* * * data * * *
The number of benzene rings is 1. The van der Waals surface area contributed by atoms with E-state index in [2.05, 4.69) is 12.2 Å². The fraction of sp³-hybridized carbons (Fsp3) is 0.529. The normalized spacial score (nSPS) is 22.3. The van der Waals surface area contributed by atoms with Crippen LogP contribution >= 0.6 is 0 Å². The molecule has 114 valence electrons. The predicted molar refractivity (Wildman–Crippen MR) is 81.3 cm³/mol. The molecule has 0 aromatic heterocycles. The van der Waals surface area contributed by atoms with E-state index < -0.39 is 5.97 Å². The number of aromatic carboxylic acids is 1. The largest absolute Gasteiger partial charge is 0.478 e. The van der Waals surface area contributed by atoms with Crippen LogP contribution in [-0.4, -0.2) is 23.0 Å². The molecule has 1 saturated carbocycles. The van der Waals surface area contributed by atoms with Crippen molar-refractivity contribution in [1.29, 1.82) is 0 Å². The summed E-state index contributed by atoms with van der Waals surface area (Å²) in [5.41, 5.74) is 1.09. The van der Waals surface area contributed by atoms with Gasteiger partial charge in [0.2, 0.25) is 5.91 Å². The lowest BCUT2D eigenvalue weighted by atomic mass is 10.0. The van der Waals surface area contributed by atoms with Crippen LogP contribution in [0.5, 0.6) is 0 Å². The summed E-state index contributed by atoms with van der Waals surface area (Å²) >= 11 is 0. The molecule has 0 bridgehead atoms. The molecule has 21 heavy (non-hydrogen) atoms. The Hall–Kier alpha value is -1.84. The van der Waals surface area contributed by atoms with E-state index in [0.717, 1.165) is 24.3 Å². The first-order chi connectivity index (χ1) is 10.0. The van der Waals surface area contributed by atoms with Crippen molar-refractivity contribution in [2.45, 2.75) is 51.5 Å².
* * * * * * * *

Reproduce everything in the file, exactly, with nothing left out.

The number of benzene rings is 1. The van der Waals surface area contributed by atoms with E-state index in [2.05, 4.69) is 12.2 Å². The fraction of sp³-hybridized carbons (Fsp3) is 0.529. The normalized spacial score (nSPS) is 22.3. The van der Waals surface area contributed by atoms with Crippen LogP contribution >= 0.6 is 0 Å². The molecule has 114 valence electrons. The predicted molar refractivity (Wildman–Crippen MR) is 81.3 cm³/mol. The molecule has 0 aromatic heterocycles. The van der Waals surface area contributed by atoms with E-state index < -0.39 is 5.97 Å². The number of aromatic carboxylic acids is 1. The largest absolute Gasteiger partial charge is 0.478 e. The van der Waals surface area contributed by atoms with Crippen LogP contribution in [-0.4, -0.2) is 23.0 Å². The molecule has 1 saturated carbocycles. The van der Waals surface area contributed by atoms with Crippen molar-refractivity contribution in [1.29, 1.82) is 0 Å². The summed E-state index contributed by atoms with van der Waals surface area (Å²) in [5.41, 5.74) is 1.09. The van der Waals surface area contributed by atoms with Gasteiger partial charge in [0.2, 0.25) is 5.91 Å². The lowest BCUT2D eigenvalue weighted by atomic mass is 10.0. The van der Waals surface area contributed by atoms with Crippen LogP contribution in [0.5, 0.6) is 0 Å². The summed E-state index contributed by atoms with van der Waals surface area (Å²) >= 11 is 0. The molecule has 0 bridgehead atoms. The molecule has 21 heavy (non-hydrogen) atoms. The Hall–Kier alpha value is -1.84. The van der Waals surface area contributed by atoms with E-state index in [0.717, 1.165) is 24.3 Å². The first-order chi connectivity index (χ1) is 10.0. The van der Waals surface area contributed by atoms with Crippen molar-refractivity contribution in [2.45, 2.75) is 51.5 Å².